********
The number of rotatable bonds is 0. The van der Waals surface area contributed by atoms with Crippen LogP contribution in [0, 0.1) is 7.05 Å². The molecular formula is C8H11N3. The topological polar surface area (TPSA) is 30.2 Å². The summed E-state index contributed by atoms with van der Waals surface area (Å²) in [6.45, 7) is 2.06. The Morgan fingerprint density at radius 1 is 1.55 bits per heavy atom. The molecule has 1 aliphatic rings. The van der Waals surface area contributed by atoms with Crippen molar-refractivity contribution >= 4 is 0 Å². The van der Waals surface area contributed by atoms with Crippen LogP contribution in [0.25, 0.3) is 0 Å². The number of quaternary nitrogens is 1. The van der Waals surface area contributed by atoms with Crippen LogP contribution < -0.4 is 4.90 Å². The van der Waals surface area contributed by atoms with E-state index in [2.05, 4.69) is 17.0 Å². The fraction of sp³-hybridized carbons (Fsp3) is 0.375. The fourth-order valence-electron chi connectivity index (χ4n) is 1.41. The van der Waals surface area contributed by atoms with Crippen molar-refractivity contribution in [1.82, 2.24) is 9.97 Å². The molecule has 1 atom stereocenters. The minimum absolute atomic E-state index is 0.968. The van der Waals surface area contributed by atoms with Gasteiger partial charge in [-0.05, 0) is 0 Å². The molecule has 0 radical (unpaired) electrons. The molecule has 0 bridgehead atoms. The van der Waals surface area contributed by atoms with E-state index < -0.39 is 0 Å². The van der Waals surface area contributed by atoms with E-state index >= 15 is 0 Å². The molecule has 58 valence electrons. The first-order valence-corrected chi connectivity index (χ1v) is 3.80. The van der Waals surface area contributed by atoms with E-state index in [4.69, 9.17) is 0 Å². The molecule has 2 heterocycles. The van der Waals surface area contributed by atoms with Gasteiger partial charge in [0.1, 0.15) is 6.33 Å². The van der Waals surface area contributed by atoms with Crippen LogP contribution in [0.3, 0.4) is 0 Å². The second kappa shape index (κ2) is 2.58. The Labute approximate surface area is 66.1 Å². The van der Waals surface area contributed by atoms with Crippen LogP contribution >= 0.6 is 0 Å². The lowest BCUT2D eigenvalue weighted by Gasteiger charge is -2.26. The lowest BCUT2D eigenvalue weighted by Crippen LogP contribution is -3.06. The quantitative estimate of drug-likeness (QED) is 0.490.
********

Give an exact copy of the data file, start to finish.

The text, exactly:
The number of rotatable bonds is 0. The van der Waals surface area contributed by atoms with Crippen LogP contribution in [0, 0.1) is 7.05 Å². The molecular formula is C8H11N3. The topological polar surface area (TPSA) is 30.2 Å². The summed E-state index contributed by atoms with van der Waals surface area (Å²) in [6.45, 7) is 2.06. The Morgan fingerprint density at radius 1 is 1.55 bits per heavy atom. The molecule has 1 aliphatic rings. The van der Waals surface area contributed by atoms with Crippen molar-refractivity contribution >= 4 is 0 Å². The van der Waals surface area contributed by atoms with Crippen LogP contribution in [0.25, 0.3) is 0 Å². The number of quaternary nitrogens is 1. The van der Waals surface area contributed by atoms with Crippen LogP contribution < -0.4 is 4.90 Å². The van der Waals surface area contributed by atoms with E-state index in [2.05, 4.69) is 17.0 Å². The fraction of sp³-hybridized carbons (Fsp3) is 0.375. The fourth-order valence-electron chi connectivity index (χ4n) is 1.41. The van der Waals surface area contributed by atoms with Crippen molar-refractivity contribution in [1.82, 2.24) is 9.97 Å². The molecule has 1 atom stereocenters. The minimum absolute atomic E-state index is 0.968. The van der Waals surface area contributed by atoms with Gasteiger partial charge in [-0.05, 0) is 0 Å². The molecule has 0 radical (unpaired) electrons. The molecule has 0 bridgehead atoms. The van der Waals surface area contributed by atoms with E-state index < -0.39 is 0 Å². The van der Waals surface area contributed by atoms with E-state index >= 15 is 0 Å². The molecule has 58 valence electrons. The first-order valence-corrected chi connectivity index (χ1v) is 3.80. The van der Waals surface area contributed by atoms with E-state index in [4.69, 9.17) is 0 Å². The molecule has 2 heterocycles. The van der Waals surface area contributed by atoms with Gasteiger partial charge in [0.1, 0.15) is 6.33 Å². The van der Waals surface area contributed by atoms with Crippen LogP contribution in [0.3, 0.4) is 0 Å². The second kappa shape index (κ2) is 2.58. The Labute approximate surface area is 66.1 Å². The van der Waals surface area contributed by atoms with Crippen LogP contribution >= 0.6 is 0 Å². The lowest BCUT2D eigenvalue weighted by Gasteiger charge is -2.26. The lowest BCUT2D eigenvalue weighted by Crippen LogP contribution is -3.06. The quantitative estimate of drug-likeness (QED) is 0.490.